Environmentalists Deliver Petitions To Congress Activists Claim 1.2 Million People Signed In An Effort To Preserve Protection Laws
Environmental activists delivered bags full of petitions to Congress Wednesday, containing what they said were 1.2 million signatures from people who want to preserve environmental-protection laws.
“These are the most signatures gathered on environmental issues in the history of the environmental movement,” said Gene Karpinski, executive director of the U.S. Public Interest Research Group, a non-profit consumer and environmental advocacy group.
“People across the country signed these petitions because this new Congress, led by Speaker Newt Gingrich and Majority Leader Bob Dole, has been engaged in a massive effort to roll back 25 years of environmental progress.”
Twenty national environmental organizations helped gather the signatures over the past six months along with 450 state and local groups nationwide.
“This marks a turning point in the war on the environment,” J. Robert Cox, president of the Sierra Club, told a news conference on the Capitol steps. “The American people have awakened to the environmental nightmare that is happening in Congress.”
About 150 activists attended the rally. Their signs showed representation from most states, and many were directed at Gingrich with slogans such as, “Don’t Let Nature Get Newtered.”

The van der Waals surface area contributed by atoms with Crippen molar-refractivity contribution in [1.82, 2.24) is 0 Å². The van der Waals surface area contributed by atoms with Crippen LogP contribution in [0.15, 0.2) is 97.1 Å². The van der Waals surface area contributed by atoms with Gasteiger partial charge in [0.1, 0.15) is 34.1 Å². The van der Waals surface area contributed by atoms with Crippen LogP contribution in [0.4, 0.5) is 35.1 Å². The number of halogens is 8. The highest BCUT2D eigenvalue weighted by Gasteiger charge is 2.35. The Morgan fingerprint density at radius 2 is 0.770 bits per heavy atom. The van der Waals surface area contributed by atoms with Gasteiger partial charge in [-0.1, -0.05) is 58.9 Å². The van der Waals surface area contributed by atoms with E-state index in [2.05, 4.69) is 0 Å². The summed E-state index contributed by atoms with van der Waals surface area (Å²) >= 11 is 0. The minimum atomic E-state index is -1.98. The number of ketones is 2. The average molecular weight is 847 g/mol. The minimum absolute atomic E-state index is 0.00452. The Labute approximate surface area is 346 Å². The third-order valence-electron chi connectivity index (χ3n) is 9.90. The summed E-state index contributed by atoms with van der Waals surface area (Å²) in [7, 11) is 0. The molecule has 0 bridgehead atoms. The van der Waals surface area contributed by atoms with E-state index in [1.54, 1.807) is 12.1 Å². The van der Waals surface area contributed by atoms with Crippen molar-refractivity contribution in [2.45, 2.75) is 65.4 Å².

Laws under assault include the Clean Air Act, Clean Water Act and Endangered Species Act, they said. The petitions outlined an environmental bill of rights, calling for, among other things:
Preservation of forests, mountains, wetlands, rivers and lakes.
An end to subsidies for the mining, timber and livestock grazing industries.
Reform of campaign finance laws.
“Our environment is not for sale to the highest bidder,” said Elizabeth Raisbeck, vice president of the National Audubon Society. She said the signatures to be delivered to Gingrich’s office represented “only a fraction of the Americans who are concerned and angry about what Congress is doing to our environmental laws.”
“The so-called Republican revolution last November was not a mandate to sell off our national parks,” she said.
A spokesman for Gingrich’s office said he was not available to comment.
Jennifer Lindenauer, of the Washington state PIRG, said 43,000 of the signatures were gathered in her state, where environmentalists are especially concerned about proposals to increase logging on national forests and the resulting impact on dwindling fish populations.
Another 60,000 signatures were collected in Oregon, said Jonathan Poisner of the Oregon chapter of the Sierra Club.
“Laws such as the Endangered Species Act, Clean Water Act and Clean Air Act have been protecting people and the planet since before I was born,” said Kristen Brengle, a student organizer from New Jersey for the Free The Planet Campaign.
New York Rep. Sherwood Boehlert, a Republican who often sides with environmentalists, attended the rally and joined in the chant, “Stop the rollback, free the planet.”
Rally leaders lauded Boehlert and said more and more Republicans were bucking the GOP party line and siding with environmentalists.
But Karpinski said President Clinton’s veto power may hold the key to protecting forests and streams.
“Mr. Clinton, we are going to need you to use that veto pen to protect the environment, and use it again, and use it again and use it again,” he said.